First of all the above cover is from the first edition. Although I wish I had that version my edition of Money is the Vintage 21 series, i also had an old Penguin version , but pages were falling out of that so I had to buy a new one.
This is my third reading of Money, once in 1999 and another time in 2001 and I admit its the best one. As I have stated before, I am amazed at the amount of things I missed out before.
John Self is a modern man in every way. He is selfish, materialistic and a full on hedonist. After cutting his chops in advertising he decides to direct a semi autobiographical film. After finding a producer and the right actors, Self launches himself into American life in the most debauched ways possible.
When he returns to England though he is more reserved ( thus Amis is showing us the difference between Reagan’s America and Thatcher’s Britain) and spends his nights having glorious sex with his girlfriend Selina.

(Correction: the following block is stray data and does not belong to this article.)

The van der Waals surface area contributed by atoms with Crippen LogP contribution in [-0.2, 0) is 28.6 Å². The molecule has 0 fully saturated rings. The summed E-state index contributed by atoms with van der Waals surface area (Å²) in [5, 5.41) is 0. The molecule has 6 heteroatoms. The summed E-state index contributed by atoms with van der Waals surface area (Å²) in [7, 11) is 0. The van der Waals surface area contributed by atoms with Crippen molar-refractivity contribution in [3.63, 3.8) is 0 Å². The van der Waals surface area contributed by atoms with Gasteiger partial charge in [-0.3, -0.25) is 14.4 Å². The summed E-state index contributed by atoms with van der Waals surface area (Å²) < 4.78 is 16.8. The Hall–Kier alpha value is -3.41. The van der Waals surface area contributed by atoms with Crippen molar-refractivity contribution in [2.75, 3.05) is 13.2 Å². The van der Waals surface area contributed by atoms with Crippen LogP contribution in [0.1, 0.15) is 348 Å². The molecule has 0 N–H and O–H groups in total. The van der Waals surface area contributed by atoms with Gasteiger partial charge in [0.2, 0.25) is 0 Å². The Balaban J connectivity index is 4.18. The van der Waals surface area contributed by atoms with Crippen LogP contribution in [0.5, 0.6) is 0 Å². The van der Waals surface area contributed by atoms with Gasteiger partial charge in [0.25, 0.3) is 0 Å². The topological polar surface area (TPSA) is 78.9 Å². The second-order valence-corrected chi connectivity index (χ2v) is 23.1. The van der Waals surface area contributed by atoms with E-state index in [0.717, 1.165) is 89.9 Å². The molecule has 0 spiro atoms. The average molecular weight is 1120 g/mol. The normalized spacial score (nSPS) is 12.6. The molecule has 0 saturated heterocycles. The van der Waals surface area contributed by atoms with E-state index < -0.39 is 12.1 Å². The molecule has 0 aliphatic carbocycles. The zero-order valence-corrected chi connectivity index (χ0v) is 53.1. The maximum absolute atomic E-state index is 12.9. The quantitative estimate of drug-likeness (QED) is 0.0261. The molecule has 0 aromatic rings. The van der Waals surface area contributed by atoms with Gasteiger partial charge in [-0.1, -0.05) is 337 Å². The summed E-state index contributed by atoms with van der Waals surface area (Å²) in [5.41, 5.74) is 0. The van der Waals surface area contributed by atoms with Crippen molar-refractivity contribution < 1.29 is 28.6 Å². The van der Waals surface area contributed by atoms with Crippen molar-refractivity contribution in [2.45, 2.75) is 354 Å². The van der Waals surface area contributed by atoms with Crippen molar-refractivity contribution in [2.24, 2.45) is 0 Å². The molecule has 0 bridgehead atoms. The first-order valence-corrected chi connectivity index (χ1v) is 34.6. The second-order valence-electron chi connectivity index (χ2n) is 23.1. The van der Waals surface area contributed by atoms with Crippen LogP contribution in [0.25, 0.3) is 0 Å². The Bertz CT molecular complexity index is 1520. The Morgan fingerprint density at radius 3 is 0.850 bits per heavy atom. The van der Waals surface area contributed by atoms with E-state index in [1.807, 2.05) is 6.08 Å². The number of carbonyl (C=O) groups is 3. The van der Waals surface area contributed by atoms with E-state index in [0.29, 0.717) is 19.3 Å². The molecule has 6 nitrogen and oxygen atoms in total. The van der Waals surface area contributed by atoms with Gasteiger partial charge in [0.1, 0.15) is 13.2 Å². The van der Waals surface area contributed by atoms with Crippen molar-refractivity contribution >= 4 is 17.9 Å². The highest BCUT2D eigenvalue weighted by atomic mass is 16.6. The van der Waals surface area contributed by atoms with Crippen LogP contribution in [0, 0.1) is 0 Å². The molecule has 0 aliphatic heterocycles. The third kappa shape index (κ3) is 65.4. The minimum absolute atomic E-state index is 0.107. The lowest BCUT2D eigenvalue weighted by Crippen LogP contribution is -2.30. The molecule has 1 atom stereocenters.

Good things never last and soon Self starts to find his world crumbling down nastily and in series of twists (plus one very surprising one) loses everything and returns to London as a man ready to redeem himself.
Money is difficult to explain , its prose is utterly spell binding. Every single sentence has a punch to knock you flat , light puns , memorable sentences , funny observations. They are all here in a labyrinthine linguistic glory. However Money is not unreadable. I feel we’ve all met people like John Self so we can relate to his modern worldview. As a satire on the human self it is positively eye opening and even provides digs at the literary establishment. Personally I think London Fields is a better novel but Money is the one (having read nearly all of Amis’ output) where Amis’ distinctive style emerges.